I just saw this as breaking news on twitter I Could not believe it..can someone explain to me how so many firefighters can die in one time Ive never heard such a thing..such a horrible tragedy God bless these brave firefighters
If I was to guess I'd say probably heavy winds shifted directions. Maybe the fire jumped a ridge and cut them off.
Many must have perished from the extreme heat.
Forest fire fighter deaths in a single fire due to the fire itself in double digits occur, but rarely. This total of 19 is the largest since before 1949.
1949 Montana Helena NF 13 deaths
1953 California Mendocino NF 15
1966 California Angeles NF 12
1994 Colorado Glenwood Springs 14
Yearly totals can be between 10- 30, but occur in 1s 2s or up to 8 at a time. It’s dangerous work.
..can someone explain to me how so many firefighters can die in one time Ive never heard such a thing.
Only God knows, but I will make an effort. They take extraordinary risks that probably should not be taken. These wildfires are horrific and I have seen a few up close here in the Northwest. The speed and ferocity with which they move leaves little margin for error and they can change speed and turn on a dime. You have very little chance of survival if you get caught in one of these and these crews can only move as fast as they can run through difficult terrain. We had some perish here in Washington a few years ago from a very questionable decision by the crew supervisor who had questionable ability. I respect their bravery, but I question why we put men and women at such risks in the first place.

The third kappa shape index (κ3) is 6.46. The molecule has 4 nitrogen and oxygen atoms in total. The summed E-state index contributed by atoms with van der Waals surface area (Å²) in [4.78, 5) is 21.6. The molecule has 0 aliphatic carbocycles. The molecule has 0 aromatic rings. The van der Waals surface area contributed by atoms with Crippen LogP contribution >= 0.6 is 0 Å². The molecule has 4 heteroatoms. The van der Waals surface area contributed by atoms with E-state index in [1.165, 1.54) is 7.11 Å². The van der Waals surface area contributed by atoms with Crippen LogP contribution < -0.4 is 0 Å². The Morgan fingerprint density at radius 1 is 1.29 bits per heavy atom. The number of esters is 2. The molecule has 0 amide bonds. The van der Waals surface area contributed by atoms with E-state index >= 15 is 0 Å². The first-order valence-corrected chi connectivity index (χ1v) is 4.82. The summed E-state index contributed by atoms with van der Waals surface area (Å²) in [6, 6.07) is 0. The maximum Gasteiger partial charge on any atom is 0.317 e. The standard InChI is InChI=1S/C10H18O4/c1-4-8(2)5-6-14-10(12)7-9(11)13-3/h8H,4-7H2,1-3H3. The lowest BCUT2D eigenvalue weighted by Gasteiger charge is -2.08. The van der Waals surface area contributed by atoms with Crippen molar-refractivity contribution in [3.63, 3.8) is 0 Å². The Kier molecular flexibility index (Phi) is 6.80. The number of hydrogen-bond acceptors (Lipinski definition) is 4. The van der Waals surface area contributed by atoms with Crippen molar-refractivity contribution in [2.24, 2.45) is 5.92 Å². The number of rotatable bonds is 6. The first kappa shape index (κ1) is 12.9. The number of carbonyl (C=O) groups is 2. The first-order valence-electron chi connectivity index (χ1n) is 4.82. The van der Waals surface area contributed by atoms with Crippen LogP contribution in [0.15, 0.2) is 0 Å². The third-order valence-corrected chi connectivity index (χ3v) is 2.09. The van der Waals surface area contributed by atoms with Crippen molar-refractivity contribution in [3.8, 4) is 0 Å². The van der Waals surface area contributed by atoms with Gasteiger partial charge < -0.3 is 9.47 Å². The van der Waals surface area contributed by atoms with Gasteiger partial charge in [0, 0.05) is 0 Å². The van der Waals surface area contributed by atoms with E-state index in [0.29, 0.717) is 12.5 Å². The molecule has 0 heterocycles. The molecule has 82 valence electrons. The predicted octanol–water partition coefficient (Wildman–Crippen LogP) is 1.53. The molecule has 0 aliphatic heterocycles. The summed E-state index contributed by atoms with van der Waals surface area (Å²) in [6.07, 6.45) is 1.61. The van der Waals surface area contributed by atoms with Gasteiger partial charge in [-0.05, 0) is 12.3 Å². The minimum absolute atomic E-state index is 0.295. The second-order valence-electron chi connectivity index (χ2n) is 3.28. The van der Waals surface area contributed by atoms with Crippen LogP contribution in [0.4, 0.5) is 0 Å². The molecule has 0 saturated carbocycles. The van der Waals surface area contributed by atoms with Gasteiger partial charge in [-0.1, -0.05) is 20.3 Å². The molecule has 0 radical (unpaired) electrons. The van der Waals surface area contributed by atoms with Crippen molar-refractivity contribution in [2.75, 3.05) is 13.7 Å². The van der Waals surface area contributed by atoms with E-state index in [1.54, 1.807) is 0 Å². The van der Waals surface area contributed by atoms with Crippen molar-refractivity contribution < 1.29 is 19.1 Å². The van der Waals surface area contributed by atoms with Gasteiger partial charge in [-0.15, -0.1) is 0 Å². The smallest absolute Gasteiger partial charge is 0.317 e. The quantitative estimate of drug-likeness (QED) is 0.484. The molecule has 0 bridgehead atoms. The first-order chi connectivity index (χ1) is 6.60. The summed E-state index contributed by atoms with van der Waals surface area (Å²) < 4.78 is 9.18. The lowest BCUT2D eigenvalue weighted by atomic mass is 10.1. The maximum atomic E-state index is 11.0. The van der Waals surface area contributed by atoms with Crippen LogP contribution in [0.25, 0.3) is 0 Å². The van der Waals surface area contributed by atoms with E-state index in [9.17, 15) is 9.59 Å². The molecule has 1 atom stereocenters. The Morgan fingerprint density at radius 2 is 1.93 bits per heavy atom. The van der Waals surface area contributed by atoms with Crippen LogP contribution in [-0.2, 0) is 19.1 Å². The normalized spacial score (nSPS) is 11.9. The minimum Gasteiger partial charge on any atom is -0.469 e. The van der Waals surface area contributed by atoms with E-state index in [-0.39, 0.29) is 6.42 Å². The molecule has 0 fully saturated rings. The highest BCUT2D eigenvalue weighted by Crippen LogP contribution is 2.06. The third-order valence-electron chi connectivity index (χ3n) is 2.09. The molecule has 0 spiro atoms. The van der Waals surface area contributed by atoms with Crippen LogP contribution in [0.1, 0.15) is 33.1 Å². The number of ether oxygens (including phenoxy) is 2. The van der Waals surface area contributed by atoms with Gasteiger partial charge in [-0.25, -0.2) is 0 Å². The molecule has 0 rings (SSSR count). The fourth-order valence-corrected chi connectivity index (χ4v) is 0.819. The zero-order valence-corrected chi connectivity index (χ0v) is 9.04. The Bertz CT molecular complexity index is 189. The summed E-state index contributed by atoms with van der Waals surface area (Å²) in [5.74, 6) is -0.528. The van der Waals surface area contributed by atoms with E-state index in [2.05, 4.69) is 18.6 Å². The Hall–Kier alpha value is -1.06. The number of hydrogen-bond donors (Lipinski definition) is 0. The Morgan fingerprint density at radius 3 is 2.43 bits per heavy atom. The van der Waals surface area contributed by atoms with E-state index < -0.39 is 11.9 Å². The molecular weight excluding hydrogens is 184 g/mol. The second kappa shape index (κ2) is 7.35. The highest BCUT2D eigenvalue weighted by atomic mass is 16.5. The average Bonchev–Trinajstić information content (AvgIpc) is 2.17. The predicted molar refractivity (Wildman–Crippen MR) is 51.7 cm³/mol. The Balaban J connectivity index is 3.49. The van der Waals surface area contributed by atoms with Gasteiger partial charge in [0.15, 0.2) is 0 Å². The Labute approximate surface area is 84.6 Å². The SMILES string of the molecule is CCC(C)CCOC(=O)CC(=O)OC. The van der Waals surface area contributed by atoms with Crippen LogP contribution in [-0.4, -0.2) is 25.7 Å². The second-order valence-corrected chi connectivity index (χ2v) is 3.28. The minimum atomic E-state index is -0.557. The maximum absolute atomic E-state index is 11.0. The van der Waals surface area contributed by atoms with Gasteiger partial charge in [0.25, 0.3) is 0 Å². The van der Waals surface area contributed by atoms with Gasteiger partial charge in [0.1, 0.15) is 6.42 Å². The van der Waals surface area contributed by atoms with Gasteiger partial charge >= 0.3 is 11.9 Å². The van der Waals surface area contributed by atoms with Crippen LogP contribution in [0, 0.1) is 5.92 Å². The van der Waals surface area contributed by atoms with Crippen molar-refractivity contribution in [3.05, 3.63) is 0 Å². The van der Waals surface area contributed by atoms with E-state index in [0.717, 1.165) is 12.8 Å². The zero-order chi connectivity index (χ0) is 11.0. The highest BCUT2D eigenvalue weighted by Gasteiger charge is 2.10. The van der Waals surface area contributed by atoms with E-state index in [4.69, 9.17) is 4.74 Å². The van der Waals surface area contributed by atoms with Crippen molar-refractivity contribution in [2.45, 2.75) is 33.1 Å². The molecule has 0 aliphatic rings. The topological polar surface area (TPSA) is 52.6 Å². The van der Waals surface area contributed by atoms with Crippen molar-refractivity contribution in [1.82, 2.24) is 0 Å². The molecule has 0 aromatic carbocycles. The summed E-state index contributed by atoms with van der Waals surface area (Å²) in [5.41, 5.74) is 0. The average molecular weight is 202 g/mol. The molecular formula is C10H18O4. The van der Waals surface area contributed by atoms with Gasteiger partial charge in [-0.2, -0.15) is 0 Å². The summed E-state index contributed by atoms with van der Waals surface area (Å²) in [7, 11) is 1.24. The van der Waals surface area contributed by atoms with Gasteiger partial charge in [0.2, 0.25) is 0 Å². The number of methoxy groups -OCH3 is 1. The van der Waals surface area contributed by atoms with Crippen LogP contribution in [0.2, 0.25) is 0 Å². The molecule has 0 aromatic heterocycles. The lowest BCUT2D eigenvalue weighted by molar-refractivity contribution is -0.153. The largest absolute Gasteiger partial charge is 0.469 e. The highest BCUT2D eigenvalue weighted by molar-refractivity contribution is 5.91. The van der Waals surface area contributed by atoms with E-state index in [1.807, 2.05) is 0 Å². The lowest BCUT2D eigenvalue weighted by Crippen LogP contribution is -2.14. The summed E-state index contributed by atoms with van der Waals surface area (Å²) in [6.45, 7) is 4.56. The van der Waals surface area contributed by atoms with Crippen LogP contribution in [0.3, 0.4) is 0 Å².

As more people build in the forest and live in the forest (I am one) there will be more structures burned. My house is not worth the life of a firefighter(s). I have insurance and I take practical steps to improve my property (as I am allowed) to lessen the risks, but I accept that risk by living here just as I believe people who live on the Florida coast should assume the risks of hurricanes as the cost of living there.
We would be much better served by employing these men and women to care for the forest by clearing fire breaks and periodically lowering the fuel load in the forest. An overgrown forest with a high fuel load is not always a “natural” thing because wildfires used to burn more often and they were left unchecked to clear the forests. It’s amazing how fast the forests recuperate too - see Glacier National Park for proof.
It’s time to rethink our strategy for forest and land management and a tragedy like this would be a good reason. I truly hope and pray this report is wrong, but if not I pray for the affected families and also pray something good will come out of such a tragedy.
In Worcester MA 6 were were killed fighting a abandoned building fire. They got lost and ran out of air, along with crews sent in to look for them. Not sure how so many were jilted igniting a wild fire, unless they got trapped.
switched direction on them too fast to make a safe zone around them, not enough oxygen in the air around them, mixed up in their surroundings,...
Back in the late 50s/early 60s they had something similar happen in a place called Mann Gulch (I believe in Montana). A group of firefighters was caught on a grass-covered hill by a wildfire. Their senior guy survived when he lit a small fire in the grass then lay down in the burnt-out section (and the wildfire passed around him); he was slightly burned but OK. The remainder tried to out run it up the hill, and wouldn’t drop their equipment (which slowed them down). Those that didn’t die immediately died within the next few days; I believe it was 17 of them.